The member said that the bill before us will create two classes of citizens: those with multiple or dual citizenship and those with only Canadian citizenship. That is incorrect. The current law contains that same distinction because we clearly have the authority to revoke citizenship if it has been obtained fraudulently. However, we can only do that for people with dual citizenship because we have obligations under the Convention relating to the status of Stateless Persons.

Is the member suggesting that Canada should violate the international convention on stateless persons?

Strengthening Canadian Citizenship ActGovernment Orders

June 12th, 2014 / 11:35 p.m.
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NDP

Ève Péclet NDP La Pointe-de-l'Île, QC

Mr. Speaker, I would like to correct the minister. I want to point out that I never said that the NDP supported people who commit immigration fraud.

I remember hearing one of the minister's colleagues talking about someone who had made a false statement and who had forgotten to fill out some of the boxes on his application. In the end, it was discovered that he had committed fraud. These people cannot come to Canada if they do not even fill out their application properly. We agree on that. The information that the Conservatives are giving Canadians is false. They are giving Canadians false information.

On that note, I would like to add that Amnesty International, the Canadian Council for Refugees and the Canadian Association of Refugee Lawyers are opposed to this bill and think it is unconstitutional. What more do the Conservatives want? Does this need to be taken before the Supreme Court? It will be and they will be chastised. That is how the Conservatives work. They are trampling on the Canadian Charter of Rights and Freedoms. Fortunately, the highest court in this country prevents them from getting too big for their britches and brings them back down to earth.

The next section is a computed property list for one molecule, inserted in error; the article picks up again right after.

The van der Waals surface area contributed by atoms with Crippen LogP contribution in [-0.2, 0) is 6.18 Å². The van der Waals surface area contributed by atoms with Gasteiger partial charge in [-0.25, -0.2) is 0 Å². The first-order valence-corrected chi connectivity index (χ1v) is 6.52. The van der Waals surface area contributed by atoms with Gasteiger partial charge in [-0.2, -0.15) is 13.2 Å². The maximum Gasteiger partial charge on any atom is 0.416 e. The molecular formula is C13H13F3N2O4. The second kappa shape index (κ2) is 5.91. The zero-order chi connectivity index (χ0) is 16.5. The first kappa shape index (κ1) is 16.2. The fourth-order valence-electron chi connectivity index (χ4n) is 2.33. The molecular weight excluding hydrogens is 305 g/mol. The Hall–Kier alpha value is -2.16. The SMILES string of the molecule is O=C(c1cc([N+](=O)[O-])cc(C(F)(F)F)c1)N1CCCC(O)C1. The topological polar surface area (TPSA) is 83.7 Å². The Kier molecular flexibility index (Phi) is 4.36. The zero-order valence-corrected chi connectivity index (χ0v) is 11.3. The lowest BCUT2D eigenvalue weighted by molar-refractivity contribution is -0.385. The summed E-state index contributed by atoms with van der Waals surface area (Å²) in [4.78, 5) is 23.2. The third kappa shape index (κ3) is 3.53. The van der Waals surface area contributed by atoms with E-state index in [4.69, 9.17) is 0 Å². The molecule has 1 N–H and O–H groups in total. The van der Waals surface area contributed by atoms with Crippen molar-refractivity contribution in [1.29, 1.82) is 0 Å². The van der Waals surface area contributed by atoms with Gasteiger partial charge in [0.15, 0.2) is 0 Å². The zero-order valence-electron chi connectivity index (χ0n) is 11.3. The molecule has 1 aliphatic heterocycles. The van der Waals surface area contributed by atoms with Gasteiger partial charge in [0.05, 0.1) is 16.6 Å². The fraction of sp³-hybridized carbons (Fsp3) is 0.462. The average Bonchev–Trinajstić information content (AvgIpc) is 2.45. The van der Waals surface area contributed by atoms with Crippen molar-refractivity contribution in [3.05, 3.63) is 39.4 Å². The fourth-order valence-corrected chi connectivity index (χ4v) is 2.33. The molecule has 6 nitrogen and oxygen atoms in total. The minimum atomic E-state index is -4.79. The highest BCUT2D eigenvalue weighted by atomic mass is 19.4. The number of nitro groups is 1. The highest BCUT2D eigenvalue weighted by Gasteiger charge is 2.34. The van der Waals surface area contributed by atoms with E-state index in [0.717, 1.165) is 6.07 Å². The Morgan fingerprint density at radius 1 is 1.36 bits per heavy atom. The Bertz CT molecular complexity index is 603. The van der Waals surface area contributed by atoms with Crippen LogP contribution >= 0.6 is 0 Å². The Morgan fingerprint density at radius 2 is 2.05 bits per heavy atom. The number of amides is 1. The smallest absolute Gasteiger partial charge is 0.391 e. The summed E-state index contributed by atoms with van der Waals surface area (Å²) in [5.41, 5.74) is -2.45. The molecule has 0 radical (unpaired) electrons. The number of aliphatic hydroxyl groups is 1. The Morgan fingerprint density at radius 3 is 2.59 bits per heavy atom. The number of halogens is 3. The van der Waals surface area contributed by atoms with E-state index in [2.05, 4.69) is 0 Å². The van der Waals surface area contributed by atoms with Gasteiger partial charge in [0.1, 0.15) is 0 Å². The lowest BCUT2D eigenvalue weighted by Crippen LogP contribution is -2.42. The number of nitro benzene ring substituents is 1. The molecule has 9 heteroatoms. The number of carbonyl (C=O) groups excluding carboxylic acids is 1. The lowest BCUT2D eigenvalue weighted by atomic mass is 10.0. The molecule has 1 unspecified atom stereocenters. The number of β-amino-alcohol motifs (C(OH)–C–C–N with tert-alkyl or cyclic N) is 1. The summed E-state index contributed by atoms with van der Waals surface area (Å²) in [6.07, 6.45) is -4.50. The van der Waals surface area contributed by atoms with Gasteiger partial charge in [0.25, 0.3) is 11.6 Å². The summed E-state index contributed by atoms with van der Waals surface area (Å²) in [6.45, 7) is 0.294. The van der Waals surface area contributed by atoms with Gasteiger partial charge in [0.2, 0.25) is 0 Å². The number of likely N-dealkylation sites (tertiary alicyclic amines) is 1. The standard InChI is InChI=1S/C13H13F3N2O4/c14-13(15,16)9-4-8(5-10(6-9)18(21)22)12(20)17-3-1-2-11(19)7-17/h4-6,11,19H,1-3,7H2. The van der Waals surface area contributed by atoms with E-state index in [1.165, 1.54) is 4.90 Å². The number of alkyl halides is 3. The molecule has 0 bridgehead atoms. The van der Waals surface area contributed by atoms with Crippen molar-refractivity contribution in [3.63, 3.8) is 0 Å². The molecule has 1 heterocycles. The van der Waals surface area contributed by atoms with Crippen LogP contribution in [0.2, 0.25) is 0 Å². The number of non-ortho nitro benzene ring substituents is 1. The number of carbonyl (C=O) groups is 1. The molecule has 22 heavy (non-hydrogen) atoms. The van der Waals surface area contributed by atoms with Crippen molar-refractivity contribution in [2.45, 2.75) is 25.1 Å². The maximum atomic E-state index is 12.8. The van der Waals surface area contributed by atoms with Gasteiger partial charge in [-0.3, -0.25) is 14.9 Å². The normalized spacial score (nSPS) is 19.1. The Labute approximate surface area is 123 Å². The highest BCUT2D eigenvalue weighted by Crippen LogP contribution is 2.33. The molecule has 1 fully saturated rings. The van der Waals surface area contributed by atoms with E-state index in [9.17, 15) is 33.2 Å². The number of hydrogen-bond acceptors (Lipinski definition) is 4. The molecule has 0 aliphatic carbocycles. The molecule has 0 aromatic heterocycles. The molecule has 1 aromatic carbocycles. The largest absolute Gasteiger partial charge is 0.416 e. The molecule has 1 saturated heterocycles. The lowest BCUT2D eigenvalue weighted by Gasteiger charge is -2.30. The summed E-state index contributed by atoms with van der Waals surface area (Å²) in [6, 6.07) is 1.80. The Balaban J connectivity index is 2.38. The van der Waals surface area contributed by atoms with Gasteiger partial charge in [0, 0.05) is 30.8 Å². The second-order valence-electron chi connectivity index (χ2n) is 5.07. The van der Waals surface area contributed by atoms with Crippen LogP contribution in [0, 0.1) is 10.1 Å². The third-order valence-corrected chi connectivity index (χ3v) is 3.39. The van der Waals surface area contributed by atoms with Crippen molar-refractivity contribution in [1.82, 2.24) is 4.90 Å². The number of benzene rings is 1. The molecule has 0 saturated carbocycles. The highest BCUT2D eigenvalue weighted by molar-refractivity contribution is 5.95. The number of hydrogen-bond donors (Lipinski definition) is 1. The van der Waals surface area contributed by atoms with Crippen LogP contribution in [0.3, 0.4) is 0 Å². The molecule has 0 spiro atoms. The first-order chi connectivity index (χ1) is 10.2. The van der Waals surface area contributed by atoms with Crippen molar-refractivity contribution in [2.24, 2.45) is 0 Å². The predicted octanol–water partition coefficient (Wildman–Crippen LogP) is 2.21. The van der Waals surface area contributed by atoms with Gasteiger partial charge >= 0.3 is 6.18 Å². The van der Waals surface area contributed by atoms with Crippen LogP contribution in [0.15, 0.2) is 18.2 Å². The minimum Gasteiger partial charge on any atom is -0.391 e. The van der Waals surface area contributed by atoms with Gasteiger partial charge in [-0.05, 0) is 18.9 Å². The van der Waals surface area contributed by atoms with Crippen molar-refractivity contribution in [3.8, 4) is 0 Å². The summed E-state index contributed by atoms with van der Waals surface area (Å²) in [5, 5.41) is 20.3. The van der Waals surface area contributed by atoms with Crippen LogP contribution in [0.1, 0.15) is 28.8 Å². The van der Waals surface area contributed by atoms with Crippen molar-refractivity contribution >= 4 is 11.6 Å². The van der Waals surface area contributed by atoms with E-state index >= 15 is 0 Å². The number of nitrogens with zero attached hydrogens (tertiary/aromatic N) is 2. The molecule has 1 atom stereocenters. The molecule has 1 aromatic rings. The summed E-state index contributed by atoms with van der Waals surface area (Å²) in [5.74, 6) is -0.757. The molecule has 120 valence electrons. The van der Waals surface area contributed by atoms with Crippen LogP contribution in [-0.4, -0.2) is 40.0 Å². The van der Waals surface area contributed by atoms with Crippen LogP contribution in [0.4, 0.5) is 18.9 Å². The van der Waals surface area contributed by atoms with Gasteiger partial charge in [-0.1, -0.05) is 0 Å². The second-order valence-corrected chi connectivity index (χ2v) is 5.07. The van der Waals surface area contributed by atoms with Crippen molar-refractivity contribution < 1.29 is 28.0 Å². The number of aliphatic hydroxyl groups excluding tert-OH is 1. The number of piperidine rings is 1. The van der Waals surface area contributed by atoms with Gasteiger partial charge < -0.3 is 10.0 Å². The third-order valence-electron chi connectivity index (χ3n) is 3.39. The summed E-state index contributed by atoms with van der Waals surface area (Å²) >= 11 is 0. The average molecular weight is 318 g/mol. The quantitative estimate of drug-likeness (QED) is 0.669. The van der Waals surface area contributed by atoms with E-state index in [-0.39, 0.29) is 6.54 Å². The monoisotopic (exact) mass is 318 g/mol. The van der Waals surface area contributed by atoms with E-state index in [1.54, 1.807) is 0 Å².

Bill C-24—Time Allocation MotionStrengthening Canadian Citizenship ActGovernment Orders

June 9th, 2014 / noon
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York—Simcoe Ontario

Conservative

Peter Van Loan ConservativeLeader of the Government in the House of Commons

moved:

That, in relation to Bill C-24, An Act to amend the Citizenship Act and to make consequential amendments to other Acts, not more than five further hours shall be allotted to the consideration at report stage of the bill and five hours shall be allotted to the consideration at third reading stage of the said bill; and

that, at the expiry of the five hours provided for the consideration at report stage and the five hours provided for the consideration at third reading stage of the said bill, any proceedings before the House shall be interrupted, if required for the purpose of this order, and in turn every question necessary for the disposal of the said stages of the bill then under consideration shall be put forthwith and successively, without further debate or amendment.

Bill C-24—Time Allocation MotionStrengthening Canadian Citizenship ActGovernment Orders

June 9th, 2014 / 12:05 p.m.
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NDP

Peter Julian NDP Burnaby—New Westminster, BC